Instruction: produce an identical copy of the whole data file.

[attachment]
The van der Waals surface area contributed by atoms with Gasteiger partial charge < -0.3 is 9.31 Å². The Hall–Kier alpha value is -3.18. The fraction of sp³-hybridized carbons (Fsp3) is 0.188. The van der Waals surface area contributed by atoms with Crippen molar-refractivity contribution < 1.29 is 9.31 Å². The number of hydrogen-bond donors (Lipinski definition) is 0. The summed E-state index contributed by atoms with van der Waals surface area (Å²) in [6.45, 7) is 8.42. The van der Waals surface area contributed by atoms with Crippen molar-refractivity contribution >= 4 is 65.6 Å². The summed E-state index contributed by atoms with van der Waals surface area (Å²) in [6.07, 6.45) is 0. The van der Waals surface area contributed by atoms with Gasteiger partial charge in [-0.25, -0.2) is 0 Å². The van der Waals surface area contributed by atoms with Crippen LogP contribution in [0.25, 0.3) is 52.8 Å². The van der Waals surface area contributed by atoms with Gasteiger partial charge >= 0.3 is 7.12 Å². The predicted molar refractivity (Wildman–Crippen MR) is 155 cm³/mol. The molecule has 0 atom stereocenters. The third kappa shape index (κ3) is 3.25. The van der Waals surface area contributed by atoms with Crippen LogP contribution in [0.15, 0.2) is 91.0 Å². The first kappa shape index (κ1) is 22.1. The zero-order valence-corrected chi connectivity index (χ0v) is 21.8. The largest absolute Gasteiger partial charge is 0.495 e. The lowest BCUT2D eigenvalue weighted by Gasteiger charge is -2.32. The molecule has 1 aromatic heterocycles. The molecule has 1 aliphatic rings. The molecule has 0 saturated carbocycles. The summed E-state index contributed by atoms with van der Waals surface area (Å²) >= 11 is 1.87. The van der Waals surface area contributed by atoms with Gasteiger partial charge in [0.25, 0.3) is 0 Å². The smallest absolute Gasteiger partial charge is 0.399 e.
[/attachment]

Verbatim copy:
The van der Waals surface area contributed by atoms with Gasteiger partial charge < -0.3 is 9.31 Å². The Hall–Kier alpha value is -3.18. The fraction of sp³-hybridized carbons (Fsp3) is 0.188. The van der Waals surface area contributed by atoms with Crippen molar-refractivity contribution < 1.29 is 9.31 Å². The number of hydrogen-bond donors (Lipinski definition) is 0. The summed E-state index contributed by atoms with van der Waals surface area (Å²) in [6.45, 7) is 8.42. The van der Waals surface area contributed by atoms with Crippen molar-refractivity contribution >= 4 is 65.6 Å². The summed E-state index contributed by atoms with van der Waals surface area (Å²) in [6.07, 6.45) is 0. The van der Waals surface area contributed by atoms with Gasteiger partial charge in [-0.25, -0.2) is 0 Å². The van der Waals surface area contributed by atoms with Crippen LogP contribution in [0.25, 0.3) is 52.8 Å². The van der Waals surface area contributed by atoms with Gasteiger partial charge >= 0.3 is 7.12 Å². The predicted molar refractivity (Wildman–Crippen MR) is 155 cm³/mol. The molecule has 0 atom stereocenters. The third kappa shape index (κ3) is 3.25. The van der Waals surface area contributed by atoms with Crippen LogP contribution in [0.15, 0.2) is 91.0 Å². The first kappa shape index (κ1) is 22.1. The zero-order valence-corrected chi connectivity index (χ0v) is 21.8. The largest absolute Gasteiger partial charge is 0.495 e. The lowest BCUT2D eigenvalue weighted by Gasteiger charge is -2.32. The molecule has 1 aromatic heterocycles. The molecule has 1 aliphatic rings. The molecule has 0 saturated carbocycles. The summed E-state index contributed by atoms with van der Waals surface area (Å²) >= 11 is 1.87. The van der Waals surface area contributed by atoms with Gasteiger partial charge in [0.25, 0.3) is 0 Å². The smallest absolute Gasteiger partial charge is 0.399 e.